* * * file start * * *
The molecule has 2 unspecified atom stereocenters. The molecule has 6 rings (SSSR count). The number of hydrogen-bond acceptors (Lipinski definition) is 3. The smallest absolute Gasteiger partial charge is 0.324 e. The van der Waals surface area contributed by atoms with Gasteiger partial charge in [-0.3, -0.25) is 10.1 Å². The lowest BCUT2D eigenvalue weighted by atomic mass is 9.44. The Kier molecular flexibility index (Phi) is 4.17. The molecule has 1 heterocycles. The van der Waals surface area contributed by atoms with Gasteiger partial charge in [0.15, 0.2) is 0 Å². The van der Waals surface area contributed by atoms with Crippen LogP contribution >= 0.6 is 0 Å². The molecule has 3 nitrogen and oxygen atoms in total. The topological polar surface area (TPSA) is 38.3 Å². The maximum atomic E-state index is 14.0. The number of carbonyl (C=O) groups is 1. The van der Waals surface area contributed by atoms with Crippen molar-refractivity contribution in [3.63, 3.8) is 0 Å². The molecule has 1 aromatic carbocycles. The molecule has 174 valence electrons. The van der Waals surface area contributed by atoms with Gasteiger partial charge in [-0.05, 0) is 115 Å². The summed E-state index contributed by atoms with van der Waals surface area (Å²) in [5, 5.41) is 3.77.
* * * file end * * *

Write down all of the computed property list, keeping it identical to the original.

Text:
The molecule has 2 unspecified atom stereocenters. The molecule has 6 rings (SSSR count). The number of hydrogen-bond acceptors (Lipinski definition) is 3. The smallest absolute Gasteiger partial charge is 0.324 e. The van der Waals surface area contributed by atoms with Gasteiger partial charge in [-0.3, -0.25) is 10.1 Å². The lowest BCUT2D eigenvalue weighted by atomic mass is 9.44. The Kier molecular flexibility index (Phi) is 4.17. The molecule has 1 heterocycles. The van der Waals surface area contributed by atoms with Gasteiger partial charge in [0.15, 0.2) is 0 Å². The van der Waals surface area contributed by atoms with Crippen LogP contribution >= 0.6 is 0 Å². The molecule has 3 nitrogen and oxygen atoms in total. The topological polar surface area (TPSA) is 38.3 Å². The maximum atomic E-state index is 14.0. The number of carbonyl (C=O) groups is 1. The van der Waals surface area contributed by atoms with Crippen molar-refractivity contribution in [3.63, 3.8) is 0 Å². The molecule has 1 aromatic carbocycles. The molecule has 174 valence electrons. The van der Waals surface area contributed by atoms with Gasteiger partial charge in [-0.05, 0) is 115 Å². The summed E-state index contributed by atoms with van der Waals surface area (Å²) in [5, 5.41) is 3.77.